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I just had a midterm, and I decided to share my self-made flashcard with you guys. Enjoy.


1- Verbs of Perception (that can be followed by either an infinitive without "to" or an -ING form):

To see
To feel
To hear
To overhear

A. Did you see that stuntwoman do/doing a parachute jump on TV yesterday ?

B. I heard your uncle say/saying that he is terrified of heights.

C. I could feel the man stare/staring at me.

D. I overheard my niece say/saying that her father got a promotion.

the meaning is different:
Infinitive without to - means one witnessed an event or a moment from the beginning to the end (the whole thing in its entirety);
-ING - means one caught up on an event or a moment which was already in progress, and only from a certain point, followed it through to the end.

E. I heard an awesome violinist play at the Concert Hall yesterday.

*In the sentence above, it's implied that the person heard everything the violinist played FROM BEGINNING TO END.

F. I heard an awesome violinist playing at the Concert Hall yesterday.

*In the sentence above, it's implied that the concert was IN PROGRESS when the person heard it.

We can use an -ING form after the verbs "to see", "to feel", "to hear" and "to overhear" in order to emphasize an action in progress.

G. When I walked into the house, I heard my wife singing in the shower. (she was ALREADY singing when her husband came into the house. ACTION IN PROGRESS).

According to traditional English rules, the following verbs can also be followed by either form:
To watch
To listen
To look at

Current American usage, however, indicates that "to watch" and "to listen" are usually followed more frequently by an infinitive without "to".

H. I just sat there and watched my cousin lift those heavy weights by himself.

I. We listened to her tell about her adventures.

To look at is followed by an infinitive without "to" when one wants to express one's admiration for someone's outstanding ability to do something.

J. Look at that driver race! He's incredibly fast!

To look at it is followed by an -ING form when one wants to call someone's attention.

Look at that man crying. I think the boss finally fired him.

2- Verbs followed only by the -ING form:

Verbs followed by an -ING form + (pro)noun (to express an action in progress):

To smell
To catch
To spot (verb + noun + ing = "to spot" is usually expressed in a past tense)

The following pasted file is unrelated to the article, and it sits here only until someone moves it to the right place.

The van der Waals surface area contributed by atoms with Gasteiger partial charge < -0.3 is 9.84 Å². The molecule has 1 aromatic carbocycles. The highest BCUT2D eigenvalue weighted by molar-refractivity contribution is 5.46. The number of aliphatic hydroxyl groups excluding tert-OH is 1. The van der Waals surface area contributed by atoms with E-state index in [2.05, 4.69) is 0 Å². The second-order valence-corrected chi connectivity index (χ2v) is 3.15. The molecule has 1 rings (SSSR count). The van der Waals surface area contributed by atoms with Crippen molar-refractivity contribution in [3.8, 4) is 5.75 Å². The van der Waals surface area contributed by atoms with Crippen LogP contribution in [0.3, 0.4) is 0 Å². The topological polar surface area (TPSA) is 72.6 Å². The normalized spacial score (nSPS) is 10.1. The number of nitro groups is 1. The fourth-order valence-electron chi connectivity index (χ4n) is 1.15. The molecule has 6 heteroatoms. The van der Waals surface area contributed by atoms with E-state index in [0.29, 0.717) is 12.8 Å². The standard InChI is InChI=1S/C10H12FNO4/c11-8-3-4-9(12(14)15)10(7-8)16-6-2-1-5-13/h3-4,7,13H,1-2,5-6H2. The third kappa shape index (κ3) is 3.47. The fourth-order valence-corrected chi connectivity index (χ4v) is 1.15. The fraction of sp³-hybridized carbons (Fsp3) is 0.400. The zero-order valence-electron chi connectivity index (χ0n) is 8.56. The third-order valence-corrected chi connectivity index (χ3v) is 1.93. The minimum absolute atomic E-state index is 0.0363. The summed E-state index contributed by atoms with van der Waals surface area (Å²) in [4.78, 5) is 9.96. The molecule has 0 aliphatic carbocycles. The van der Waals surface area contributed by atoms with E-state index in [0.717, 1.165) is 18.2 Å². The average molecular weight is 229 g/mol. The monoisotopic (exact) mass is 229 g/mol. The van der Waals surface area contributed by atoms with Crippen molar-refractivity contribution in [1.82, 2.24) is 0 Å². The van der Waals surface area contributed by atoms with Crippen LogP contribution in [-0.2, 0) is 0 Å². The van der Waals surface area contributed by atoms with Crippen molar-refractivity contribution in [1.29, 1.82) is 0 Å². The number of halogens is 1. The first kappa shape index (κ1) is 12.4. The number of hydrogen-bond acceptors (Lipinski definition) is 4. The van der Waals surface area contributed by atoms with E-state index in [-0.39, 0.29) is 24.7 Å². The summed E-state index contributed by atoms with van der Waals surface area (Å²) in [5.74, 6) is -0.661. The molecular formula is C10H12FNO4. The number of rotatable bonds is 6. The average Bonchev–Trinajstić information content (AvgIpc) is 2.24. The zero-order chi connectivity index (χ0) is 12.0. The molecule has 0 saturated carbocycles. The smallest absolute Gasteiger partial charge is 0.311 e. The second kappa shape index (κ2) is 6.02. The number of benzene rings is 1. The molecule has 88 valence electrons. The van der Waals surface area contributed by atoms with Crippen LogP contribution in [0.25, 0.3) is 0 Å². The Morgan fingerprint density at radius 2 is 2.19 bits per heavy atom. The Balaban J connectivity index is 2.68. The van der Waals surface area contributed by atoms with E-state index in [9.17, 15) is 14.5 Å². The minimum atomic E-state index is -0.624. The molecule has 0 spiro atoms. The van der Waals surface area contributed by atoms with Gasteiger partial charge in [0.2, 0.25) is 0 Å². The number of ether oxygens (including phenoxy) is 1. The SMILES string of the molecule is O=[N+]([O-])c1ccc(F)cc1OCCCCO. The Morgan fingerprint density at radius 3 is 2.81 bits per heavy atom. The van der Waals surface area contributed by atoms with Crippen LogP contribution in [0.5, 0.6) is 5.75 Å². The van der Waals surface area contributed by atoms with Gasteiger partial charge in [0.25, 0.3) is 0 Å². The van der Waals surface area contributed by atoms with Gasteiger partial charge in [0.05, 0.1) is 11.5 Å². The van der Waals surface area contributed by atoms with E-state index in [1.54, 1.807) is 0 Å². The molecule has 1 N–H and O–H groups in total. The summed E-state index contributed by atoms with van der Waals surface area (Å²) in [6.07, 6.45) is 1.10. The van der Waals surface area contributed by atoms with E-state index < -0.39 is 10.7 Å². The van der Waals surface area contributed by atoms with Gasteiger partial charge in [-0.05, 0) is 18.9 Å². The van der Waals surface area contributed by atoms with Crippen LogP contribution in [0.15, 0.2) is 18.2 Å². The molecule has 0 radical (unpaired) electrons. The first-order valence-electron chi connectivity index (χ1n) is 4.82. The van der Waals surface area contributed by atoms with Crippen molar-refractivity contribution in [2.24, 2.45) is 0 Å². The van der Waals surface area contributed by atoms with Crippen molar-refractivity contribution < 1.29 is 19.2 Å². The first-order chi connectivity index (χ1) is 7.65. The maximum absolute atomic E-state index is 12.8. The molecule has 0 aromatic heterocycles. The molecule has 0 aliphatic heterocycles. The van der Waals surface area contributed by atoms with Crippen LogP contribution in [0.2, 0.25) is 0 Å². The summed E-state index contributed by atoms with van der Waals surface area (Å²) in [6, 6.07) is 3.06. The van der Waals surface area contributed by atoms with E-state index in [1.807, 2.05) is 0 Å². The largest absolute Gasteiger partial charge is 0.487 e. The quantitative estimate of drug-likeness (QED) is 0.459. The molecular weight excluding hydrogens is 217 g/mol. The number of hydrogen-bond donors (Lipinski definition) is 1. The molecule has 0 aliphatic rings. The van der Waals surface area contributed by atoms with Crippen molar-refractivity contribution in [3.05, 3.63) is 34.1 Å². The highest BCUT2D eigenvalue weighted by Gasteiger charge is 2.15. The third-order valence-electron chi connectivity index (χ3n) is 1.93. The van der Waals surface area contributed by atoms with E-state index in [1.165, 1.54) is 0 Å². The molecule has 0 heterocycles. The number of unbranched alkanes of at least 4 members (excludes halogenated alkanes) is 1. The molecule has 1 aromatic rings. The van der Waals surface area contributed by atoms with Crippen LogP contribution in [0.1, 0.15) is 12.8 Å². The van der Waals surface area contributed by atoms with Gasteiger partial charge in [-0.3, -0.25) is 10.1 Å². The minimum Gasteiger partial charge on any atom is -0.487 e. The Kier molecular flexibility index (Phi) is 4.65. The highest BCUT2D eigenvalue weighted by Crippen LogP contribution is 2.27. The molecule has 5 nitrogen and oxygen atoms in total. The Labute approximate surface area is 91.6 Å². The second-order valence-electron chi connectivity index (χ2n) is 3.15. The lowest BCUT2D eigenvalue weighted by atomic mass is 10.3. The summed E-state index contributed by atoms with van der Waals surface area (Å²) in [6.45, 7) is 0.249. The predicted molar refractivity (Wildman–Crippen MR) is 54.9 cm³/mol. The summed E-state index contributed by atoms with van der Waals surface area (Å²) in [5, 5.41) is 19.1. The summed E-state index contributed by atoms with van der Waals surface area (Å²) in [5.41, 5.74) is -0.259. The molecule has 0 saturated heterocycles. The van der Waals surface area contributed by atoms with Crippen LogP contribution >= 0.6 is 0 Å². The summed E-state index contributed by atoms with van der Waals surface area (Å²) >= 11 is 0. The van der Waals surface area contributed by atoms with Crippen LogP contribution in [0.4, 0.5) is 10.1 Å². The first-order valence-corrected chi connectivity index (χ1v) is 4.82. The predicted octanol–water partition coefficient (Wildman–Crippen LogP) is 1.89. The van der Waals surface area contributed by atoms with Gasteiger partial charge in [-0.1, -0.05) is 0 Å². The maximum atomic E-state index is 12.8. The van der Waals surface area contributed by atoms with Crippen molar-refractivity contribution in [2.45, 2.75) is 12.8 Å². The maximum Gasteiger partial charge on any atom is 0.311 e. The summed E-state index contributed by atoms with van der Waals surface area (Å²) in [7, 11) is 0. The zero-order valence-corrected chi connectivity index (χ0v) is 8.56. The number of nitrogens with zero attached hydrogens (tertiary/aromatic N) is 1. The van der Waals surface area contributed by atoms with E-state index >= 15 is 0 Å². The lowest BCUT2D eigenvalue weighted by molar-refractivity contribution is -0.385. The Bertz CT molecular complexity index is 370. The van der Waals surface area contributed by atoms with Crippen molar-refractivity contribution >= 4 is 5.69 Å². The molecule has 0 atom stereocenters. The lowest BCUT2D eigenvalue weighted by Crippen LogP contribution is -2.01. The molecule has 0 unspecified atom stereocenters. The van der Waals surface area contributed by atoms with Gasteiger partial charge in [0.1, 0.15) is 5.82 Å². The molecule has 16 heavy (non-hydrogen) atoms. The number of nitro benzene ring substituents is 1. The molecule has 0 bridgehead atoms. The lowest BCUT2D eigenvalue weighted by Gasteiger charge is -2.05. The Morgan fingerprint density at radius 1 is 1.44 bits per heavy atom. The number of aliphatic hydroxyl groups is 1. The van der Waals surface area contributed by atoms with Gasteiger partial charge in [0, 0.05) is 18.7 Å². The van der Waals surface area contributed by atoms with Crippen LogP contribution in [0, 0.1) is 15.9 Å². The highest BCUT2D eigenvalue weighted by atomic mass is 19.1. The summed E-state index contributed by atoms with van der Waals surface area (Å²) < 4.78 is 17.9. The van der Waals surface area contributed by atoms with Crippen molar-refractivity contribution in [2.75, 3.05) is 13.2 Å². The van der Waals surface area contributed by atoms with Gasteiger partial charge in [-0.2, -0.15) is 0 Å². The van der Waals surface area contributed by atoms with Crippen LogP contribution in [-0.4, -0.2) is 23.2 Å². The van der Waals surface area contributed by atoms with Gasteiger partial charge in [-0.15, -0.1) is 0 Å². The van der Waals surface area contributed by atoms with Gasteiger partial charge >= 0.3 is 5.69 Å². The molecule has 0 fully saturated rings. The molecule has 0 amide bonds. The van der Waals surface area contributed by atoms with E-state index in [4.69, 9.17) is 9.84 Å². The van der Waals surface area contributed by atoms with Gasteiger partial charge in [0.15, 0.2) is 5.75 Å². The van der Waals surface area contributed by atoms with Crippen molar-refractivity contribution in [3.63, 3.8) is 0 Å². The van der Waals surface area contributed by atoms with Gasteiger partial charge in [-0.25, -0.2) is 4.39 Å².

To find

A. I smell something burning in the kitchen. (action *burning* = was already in progress when the person sensed it)

*the same usage goes to "to catch", "to spot" and "to find". Remember that "to spot" is usually expressed in a past tense when it's followed by a noun + -ING:

B. I spotted a helicopter hovering over the lake by my house this morning.

The construction spend/waste + expression of time or money is also followed by an -ING form.

C. I spend most of my time studying English.

D. I wasted a lot of money gambling at the casinos.

The construction sit/stand/lie + expression of place is also followed by an -ING form.

E. Jill sat at Chris' desk reading his notes.

F. Barry was standing on the corner waiting for Jill to show up.

G. Noas is lying on her bed reading a book.

Some expressions using the verb "to have" are also followed by an -ING form.
*to have a lot of fun/to have fun doing something (I had a lot of fun playing video games);
*to have a good/great/difficult/hard/etc... time doing something (Jill had a great time shopping in Paris);
* having trouble/difficulty/etc... in doing something (He is having trouble breaking that horse).

3- Impersonal pronouns:

One: followed by nouns (referring back to it) - one, one's, oneself;
*s/he, his/her, him/her, himself/herself (to avoid discriminating a gender when referring back to "one", instead of using just "he,his,him,himself").

A. One should learn how to solve one's own problems;

One should learn how to solve his/her own problems.

You: followed by nouns (referring back to it) - you, your, yours, yourself;